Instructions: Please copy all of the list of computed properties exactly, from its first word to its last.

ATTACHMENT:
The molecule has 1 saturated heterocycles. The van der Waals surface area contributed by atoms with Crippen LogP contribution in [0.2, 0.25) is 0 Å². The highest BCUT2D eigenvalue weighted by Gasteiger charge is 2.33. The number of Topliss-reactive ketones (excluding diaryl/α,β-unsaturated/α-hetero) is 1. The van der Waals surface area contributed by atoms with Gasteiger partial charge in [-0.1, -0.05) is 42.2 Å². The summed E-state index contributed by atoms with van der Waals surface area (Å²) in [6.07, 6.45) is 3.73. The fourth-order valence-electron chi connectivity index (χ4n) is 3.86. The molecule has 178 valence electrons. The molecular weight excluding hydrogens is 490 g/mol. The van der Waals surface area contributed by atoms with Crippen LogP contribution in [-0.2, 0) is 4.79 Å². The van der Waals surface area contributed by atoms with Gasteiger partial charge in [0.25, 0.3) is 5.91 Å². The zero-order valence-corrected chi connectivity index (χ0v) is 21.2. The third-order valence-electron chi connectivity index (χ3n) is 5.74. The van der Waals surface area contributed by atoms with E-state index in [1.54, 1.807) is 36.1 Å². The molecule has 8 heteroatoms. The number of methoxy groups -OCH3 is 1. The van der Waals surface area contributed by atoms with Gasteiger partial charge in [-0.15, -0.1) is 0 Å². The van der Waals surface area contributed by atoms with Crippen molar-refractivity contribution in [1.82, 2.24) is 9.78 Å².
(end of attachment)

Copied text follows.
The molecule has 1 saturated heterocycles. The van der Waals surface area contributed by atoms with Crippen LogP contribution in [0.2, 0.25) is 0 Å². The highest BCUT2D eigenvalue weighted by Gasteiger charge is 2.33. The number of Topliss-reactive ketones (excluding diaryl/α,β-unsaturated/α-hetero) is 1. The van der Waals surface area contributed by atoms with Gasteiger partial charge in [-0.1, -0.05) is 42.2 Å². The summed E-state index contributed by atoms with van der Waals surface area (Å²) in [6.07, 6.45) is 3.73. The fourth-order valence-electron chi connectivity index (χ4n) is 3.86. The molecule has 178 valence electrons. The molecular weight excluding hydrogens is 490 g/mol. The van der Waals surface area contributed by atoms with Crippen LogP contribution in [-0.2, 0) is 4.79 Å². The van der Waals surface area contributed by atoms with Gasteiger partial charge in [0.25, 0.3) is 5.91 Å². The zero-order valence-corrected chi connectivity index (χ0v) is 21.2. The third-order valence-electron chi connectivity index (χ3n) is 5.74. The van der Waals surface area contributed by atoms with E-state index in [1.54, 1.807) is 36.1 Å². The molecule has 8 heteroatoms. The number of methoxy groups -OCH3 is 1. The van der Waals surface area contributed by atoms with Gasteiger partial charge in [-0.15, -0.1) is 0 Å². The van der Waals surface area contributed by atoms with Crippen molar-refractivity contribution in [1.82, 2.24) is 9.78 Å².